However talented the sidemen were, it was the frontline that sold the tickets. Harris, in particular, generated excitement; a good mallet player is fun to watch, just because of the physical moves required. For the Boulder concert, he brought along a set of vibes as well as a marimba, configuring them in an "L" shape which allowed him to switch back and forth between them in a flash—or, sometimes, play both at once. He would throw in a little body English for further visual effect. Harris is certainly among the top vibraphonists on the scene today.

Sanchéz brought many musical influences to the table but remained grounded in jazz. He demonstrated his technical chops by occasionally laying down John Coltrane-like sheets of sound, but more often preferred to let his foot off the gas in favor of a more melodic approach. He also wrote two of the songs, "The Forgotten Ones" and the show closing "City Sunrise," which was a true highlight of the evening. The studio version of that song runs a little under seven minutes, but the version Thursday night ran at least three times that. It was one of those pieces that start quietly, but steadily pick up in volume and intensity. The final third of the piece was grounded on a hypnotic yet intense rhythm with the frontline soloing simultaneously.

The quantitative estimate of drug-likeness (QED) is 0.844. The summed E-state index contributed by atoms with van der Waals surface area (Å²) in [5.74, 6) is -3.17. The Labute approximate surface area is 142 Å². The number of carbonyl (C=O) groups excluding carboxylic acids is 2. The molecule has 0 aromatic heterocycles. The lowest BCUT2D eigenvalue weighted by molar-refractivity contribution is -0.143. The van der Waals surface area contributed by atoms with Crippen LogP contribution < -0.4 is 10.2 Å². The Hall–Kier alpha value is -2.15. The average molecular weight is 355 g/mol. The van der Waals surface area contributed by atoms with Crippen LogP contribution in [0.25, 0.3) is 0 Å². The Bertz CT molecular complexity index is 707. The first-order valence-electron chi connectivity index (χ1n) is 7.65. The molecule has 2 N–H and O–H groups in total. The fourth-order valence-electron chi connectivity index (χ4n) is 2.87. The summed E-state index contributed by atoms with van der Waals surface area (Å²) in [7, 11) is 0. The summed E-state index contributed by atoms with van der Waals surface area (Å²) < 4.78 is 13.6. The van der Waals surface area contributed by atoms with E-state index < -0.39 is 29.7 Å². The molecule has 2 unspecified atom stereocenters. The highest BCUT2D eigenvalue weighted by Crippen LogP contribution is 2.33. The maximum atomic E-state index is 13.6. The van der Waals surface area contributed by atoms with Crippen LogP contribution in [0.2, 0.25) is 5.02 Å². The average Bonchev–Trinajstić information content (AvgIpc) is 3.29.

Payton is the new member of the group, known for a substantially different style to the group's original trumpeter, Scott. Payton works largely (but not always) in a fairly traditional jazz vein, while Scott has demonstrated a tendency, over the last several years, to explore some of the outer reaches of jazz, including melding rap and hip hop. On the other hand, both trumpeters are from New Orleans so, perhaps on that basis, the substitution had some logic to it, especially since New Orleans was one of the first ports of entry of the "Latin tinge" a hundred years ago. As the new man on the frontline, Payton seemed, at times, a bit tentative and when it came time to trade some licks around the frontline, that more often occurred just between Harris and Sanchez. For the most part, however, his ensemble playing was seamless and his solos were intricate and emotional. During his brief turn at the microphone between tunes, Payton acknowledged Colorado's recent passage of a law allowing recreational use of marijuana. He explained that "Ninety miles is the distance between Boulder and Kingston."

A documentary about the Ninety Miles project is underway. From the preview, it appears that the film will focus not just on the music, but also life in Cuba—which looks, in part, like a museum for 1950s American cars due to the trade embargo. Despite that deprivation, it's obvious from the music in the Macky Auditorium, that the Cuban spirit continues to thrive.